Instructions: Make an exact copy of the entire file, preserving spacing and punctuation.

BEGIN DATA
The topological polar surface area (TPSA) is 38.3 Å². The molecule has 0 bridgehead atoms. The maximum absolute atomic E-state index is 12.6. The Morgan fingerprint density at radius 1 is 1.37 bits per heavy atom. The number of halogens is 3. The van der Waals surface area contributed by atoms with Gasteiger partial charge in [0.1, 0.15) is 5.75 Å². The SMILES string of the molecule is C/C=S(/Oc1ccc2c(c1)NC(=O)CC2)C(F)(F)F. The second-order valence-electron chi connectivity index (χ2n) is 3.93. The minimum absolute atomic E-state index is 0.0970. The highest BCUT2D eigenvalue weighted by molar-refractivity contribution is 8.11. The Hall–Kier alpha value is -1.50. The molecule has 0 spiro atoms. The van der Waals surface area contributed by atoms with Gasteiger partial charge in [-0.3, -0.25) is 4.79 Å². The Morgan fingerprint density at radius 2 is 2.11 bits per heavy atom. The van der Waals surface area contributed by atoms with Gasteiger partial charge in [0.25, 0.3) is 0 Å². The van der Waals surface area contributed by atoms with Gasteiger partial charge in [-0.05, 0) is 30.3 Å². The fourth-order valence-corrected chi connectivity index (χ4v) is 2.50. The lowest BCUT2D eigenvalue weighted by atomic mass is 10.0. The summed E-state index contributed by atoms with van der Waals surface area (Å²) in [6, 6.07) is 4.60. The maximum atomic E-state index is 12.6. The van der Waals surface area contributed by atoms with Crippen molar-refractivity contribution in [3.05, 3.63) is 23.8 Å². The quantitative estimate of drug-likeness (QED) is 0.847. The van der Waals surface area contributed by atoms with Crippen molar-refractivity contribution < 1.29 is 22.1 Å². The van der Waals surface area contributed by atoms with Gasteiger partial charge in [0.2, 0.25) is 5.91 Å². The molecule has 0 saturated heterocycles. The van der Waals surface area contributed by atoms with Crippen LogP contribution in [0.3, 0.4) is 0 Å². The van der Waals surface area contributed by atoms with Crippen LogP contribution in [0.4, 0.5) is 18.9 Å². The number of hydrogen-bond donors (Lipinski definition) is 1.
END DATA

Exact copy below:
The topological polar surface area (TPSA) is 38.3 Å². The molecule has 0 bridgehead atoms. The maximum absolute atomic E-state index is 12.6. The Morgan fingerprint density at radius 1 is 1.37 bits per heavy atom. The number of halogens is 3. The van der Waals surface area contributed by atoms with Gasteiger partial charge in [0.1, 0.15) is 5.75 Å². The SMILES string of the molecule is C/C=S(/Oc1ccc2c(c1)NC(=O)CC2)C(F)(F)F. The second-order valence-electron chi connectivity index (χ2n) is 3.93. The minimum absolute atomic E-state index is 0.0970. The highest BCUT2D eigenvalue weighted by molar-refractivity contribution is 8.11. The Hall–Kier alpha value is -1.50. The molecule has 0 spiro atoms. The van der Waals surface area contributed by atoms with Gasteiger partial charge in [-0.3, -0.25) is 4.79 Å². The Morgan fingerprint density at radius 2 is 2.11 bits per heavy atom. The van der Waals surface area contributed by atoms with Gasteiger partial charge in [0.25, 0.3) is 0 Å². The van der Waals surface area contributed by atoms with Gasteiger partial charge in [-0.05, 0) is 30.3 Å². The fourth-order valence-corrected chi connectivity index (χ4v) is 2.50. The lowest BCUT2D eigenvalue weighted by atomic mass is 10.0. The summed E-state index contributed by atoms with van der Waals surface area (Å²) in [6, 6.07) is 4.60. The maximum atomic E-state index is 12.6. The van der Waals surface area contributed by atoms with Crippen molar-refractivity contribution in [3.05, 3.63) is 23.8 Å². The quantitative estimate of drug-likeness (QED) is 0.847. The van der Waals surface area contributed by atoms with Crippen molar-refractivity contribution < 1.29 is 22.1 Å². The van der Waals surface area contributed by atoms with Gasteiger partial charge in [0.2, 0.25) is 5.91 Å². The molecule has 0 saturated heterocycles. The van der Waals surface area contributed by atoms with Crippen LogP contribution in [0.3, 0.4) is 0 Å². The van der Waals surface area contributed by atoms with Crippen LogP contribution in [0.4, 0.5) is 18.9 Å². The number of hydrogen-bond donors (Lipinski definition) is 1.